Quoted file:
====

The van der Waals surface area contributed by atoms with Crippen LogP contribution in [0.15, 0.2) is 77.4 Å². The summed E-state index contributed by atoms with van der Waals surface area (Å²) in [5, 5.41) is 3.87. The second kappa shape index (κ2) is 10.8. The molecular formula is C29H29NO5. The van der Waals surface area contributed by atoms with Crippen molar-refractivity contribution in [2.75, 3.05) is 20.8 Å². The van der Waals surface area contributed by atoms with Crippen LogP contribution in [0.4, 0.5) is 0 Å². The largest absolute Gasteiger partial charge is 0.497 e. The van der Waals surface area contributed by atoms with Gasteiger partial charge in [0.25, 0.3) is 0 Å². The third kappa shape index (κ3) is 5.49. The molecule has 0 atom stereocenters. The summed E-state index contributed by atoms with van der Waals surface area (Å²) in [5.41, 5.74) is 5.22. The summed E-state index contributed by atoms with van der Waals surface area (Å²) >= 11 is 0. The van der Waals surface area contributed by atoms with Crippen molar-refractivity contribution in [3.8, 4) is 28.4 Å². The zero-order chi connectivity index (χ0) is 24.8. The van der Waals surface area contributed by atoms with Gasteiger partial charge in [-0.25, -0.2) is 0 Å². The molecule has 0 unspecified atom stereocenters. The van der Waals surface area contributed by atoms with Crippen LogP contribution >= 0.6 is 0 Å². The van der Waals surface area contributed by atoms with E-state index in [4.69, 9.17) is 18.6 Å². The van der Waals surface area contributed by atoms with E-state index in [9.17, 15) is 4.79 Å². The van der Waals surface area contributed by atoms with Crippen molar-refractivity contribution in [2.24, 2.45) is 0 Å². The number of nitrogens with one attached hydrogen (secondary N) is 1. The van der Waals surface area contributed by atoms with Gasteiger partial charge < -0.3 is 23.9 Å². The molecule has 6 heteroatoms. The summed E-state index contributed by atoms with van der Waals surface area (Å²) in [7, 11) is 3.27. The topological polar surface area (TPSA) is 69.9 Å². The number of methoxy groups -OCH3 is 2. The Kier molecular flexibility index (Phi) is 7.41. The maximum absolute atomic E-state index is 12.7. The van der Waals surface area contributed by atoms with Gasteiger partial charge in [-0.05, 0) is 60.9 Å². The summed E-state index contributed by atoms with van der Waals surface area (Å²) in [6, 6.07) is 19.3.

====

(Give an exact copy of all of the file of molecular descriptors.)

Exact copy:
The van der Waals surface area contributed by atoms with Crippen LogP contribution in [0.15, 0.2) is 77.4 Å². The summed E-state index contributed by atoms with van der Waals surface area (Å²) in [5, 5.41) is 3.87. The second kappa shape index (κ2) is 10.8. The molecular formula is C29H29NO5. The van der Waals surface area contributed by atoms with Crippen molar-refractivity contribution in [2.75, 3.05) is 20.8 Å². The van der Waals surface area contributed by atoms with Crippen LogP contribution in [0.4, 0.5) is 0 Å². The largest absolute Gasteiger partial charge is 0.497 e. The van der Waals surface area contributed by atoms with Gasteiger partial charge in [0.25, 0.3) is 0 Å². The third kappa shape index (κ3) is 5.49. The molecule has 0 atom stereocenters. The summed E-state index contributed by atoms with van der Waals surface area (Å²) in [5.41, 5.74) is 5.22. The summed E-state index contributed by atoms with van der Waals surface area (Å²) >= 11 is 0. The van der Waals surface area contributed by atoms with Crippen molar-refractivity contribution in [3.8, 4) is 28.4 Å². The zero-order chi connectivity index (χ0) is 24.8. The van der Waals surface area contributed by atoms with Gasteiger partial charge in [-0.25, -0.2) is 0 Å². The molecule has 0 unspecified atom stereocenters. The van der Waals surface area contributed by atoms with Crippen LogP contribution >= 0.6 is 0 Å². The van der Waals surface area contributed by atoms with E-state index in [4.69, 9.17) is 18.6 Å². The van der Waals surface area contributed by atoms with E-state index in [9.17, 15) is 4.79 Å². The van der Waals surface area contributed by atoms with Crippen molar-refractivity contribution in [2.24, 2.45) is 0 Å². The number of nitrogens with one attached hydrogen (secondary N) is 1. The van der Waals surface area contributed by atoms with Gasteiger partial charge < -0.3 is 23.9 Å². The molecule has 6 heteroatoms. The summed E-state index contributed by atoms with van der Waals surface area (Å²) in [7, 11) is 3.27. The topological polar surface area (TPSA) is 69.9 Å². The number of methoxy groups -OCH3 is 2. The Kier molecular flexibility index (Phi) is 7.41. The maximum absolute atomic E-state index is 12.7. The van der Waals surface area contributed by atoms with Gasteiger partial charge in [-0.05, 0) is 60.9 Å². The summed E-state index contributed by atoms with van der Waals surface area (Å²) in [6, 6.07) is 19.3.